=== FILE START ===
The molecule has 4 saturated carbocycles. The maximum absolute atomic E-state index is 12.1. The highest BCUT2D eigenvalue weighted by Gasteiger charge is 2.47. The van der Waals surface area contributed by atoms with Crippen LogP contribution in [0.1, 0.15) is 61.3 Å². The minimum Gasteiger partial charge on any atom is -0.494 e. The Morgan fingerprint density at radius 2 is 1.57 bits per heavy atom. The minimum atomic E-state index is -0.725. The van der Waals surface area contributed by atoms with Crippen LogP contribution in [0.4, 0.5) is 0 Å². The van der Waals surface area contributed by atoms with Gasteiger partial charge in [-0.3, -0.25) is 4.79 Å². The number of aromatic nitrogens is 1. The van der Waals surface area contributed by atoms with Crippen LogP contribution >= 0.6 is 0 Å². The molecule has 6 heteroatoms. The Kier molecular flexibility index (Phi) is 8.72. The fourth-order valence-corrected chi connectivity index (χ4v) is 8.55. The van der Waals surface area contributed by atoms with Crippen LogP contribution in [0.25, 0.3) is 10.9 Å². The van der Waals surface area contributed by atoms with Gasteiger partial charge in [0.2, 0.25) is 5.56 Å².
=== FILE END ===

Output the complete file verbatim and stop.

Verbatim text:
The molecule has 4 saturated carbocycles. The maximum absolute atomic E-state index is 12.1. The highest BCUT2D eigenvalue weighted by Gasteiger charge is 2.47. The van der Waals surface area contributed by atoms with Crippen LogP contribution in [0.1, 0.15) is 61.3 Å². The minimum Gasteiger partial charge on any atom is -0.494 e. The Morgan fingerprint density at radius 2 is 1.57 bits per heavy atom. The minimum atomic E-state index is -0.725. The van der Waals surface area contributed by atoms with Crippen LogP contribution in [0.4, 0.5) is 0 Å². The van der Waals surface area contributed by atoms with Gasteiger partial charge in [-0.3, -0.25) is 4.79 Å². The number of aromatic nitrogens is 1. The van der Waals surface area contributed by atoms with Crippen LogP contribution >= 0.6 is 0 Å². The molecule has 6 heteroatoms. The Kier molecular flexibility index (Phi) is 8.72. The fourth-order valence-corrected chi connectivity index (χ4v) is 8.55. The van der Waals surface area contributed by atoms with Crippen LogP contribution in [0.25, 0.3) is 10.9 Å². The van der Waals surface area contributed by atoms with Gasteiger partial charge in [0.2, 0.25) is 5.56 Å².